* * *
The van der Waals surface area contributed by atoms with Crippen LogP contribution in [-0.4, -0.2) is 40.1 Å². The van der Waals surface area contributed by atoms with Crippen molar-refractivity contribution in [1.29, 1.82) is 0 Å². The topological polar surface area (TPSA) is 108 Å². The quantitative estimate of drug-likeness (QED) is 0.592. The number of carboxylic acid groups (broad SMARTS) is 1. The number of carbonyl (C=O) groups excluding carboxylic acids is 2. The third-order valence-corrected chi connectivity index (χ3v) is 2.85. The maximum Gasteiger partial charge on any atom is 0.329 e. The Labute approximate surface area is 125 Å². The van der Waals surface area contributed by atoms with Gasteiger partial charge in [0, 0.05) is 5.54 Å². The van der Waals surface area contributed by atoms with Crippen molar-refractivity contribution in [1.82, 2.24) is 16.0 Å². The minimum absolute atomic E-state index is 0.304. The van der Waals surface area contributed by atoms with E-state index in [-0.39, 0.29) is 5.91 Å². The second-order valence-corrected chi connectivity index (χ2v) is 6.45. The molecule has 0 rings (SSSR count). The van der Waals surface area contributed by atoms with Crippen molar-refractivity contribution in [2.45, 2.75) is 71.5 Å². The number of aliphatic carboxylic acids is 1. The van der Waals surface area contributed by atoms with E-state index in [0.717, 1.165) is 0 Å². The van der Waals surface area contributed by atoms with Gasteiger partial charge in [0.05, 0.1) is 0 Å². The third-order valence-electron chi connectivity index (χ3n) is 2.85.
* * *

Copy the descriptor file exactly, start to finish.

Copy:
The van der Waals surface area contributed by atoms with Crippen LogP contribution in [-0.4, -0.2) is 40.1 Å². The van der Waals surface area contributed by atoms with Crippen molar-refractivity contribution in [1.29, 1.82) is 0 Å². The topological polar surface area (TPSA) is 108 Å². The quantitative estimate of drug-likeness (QED) is 0.592. The number of carboxylic acid groups (broad SMARTS) is 1. The number of carbonyl (C=O) groups excluding carboxylic acids is 2. The third-order valence-corrected chi connectivity index (χ3v) is 2.85. The maximum Gasteiger partial charge on any atom is 0.329 e. The Labute approximate surface area is 125 Å². The van der Waals surface area contributed by atoms with Gasteiger partial charge in [0, 0.05) is 5.54 Å². The van der Waals surface area contributed by atoms with Crippen molar-refractivity contribution in [1.82, 2.24) is 16.0 Å². The minimum absolute atomic E-state index is 0.304. The van der Waals surface area contributed by atoms with E-state index in [-0.39, 0.29) is 5.91 Å². The second-order valence-corrected chi connectivity index (χ2v) is 6.45. The molecule has 0 rings (SSSR count). The van der Waals surface area contributed by atoms with Crippen molar-refractivity contribution in [2.45, 2.75) is 71.5 Å². The number of aliphatic carboxylic acids is 1. The van der Waals surface area contributed by atoms with E-state index in [0.717, 1.165) is 0 Å². The van der Waals surface area contributed by atoms with Gasteiger partial charge in [0.05, 0.1) is 0 Å². The third-order valence-electron chi connectivity index (χ3n) is 2.85.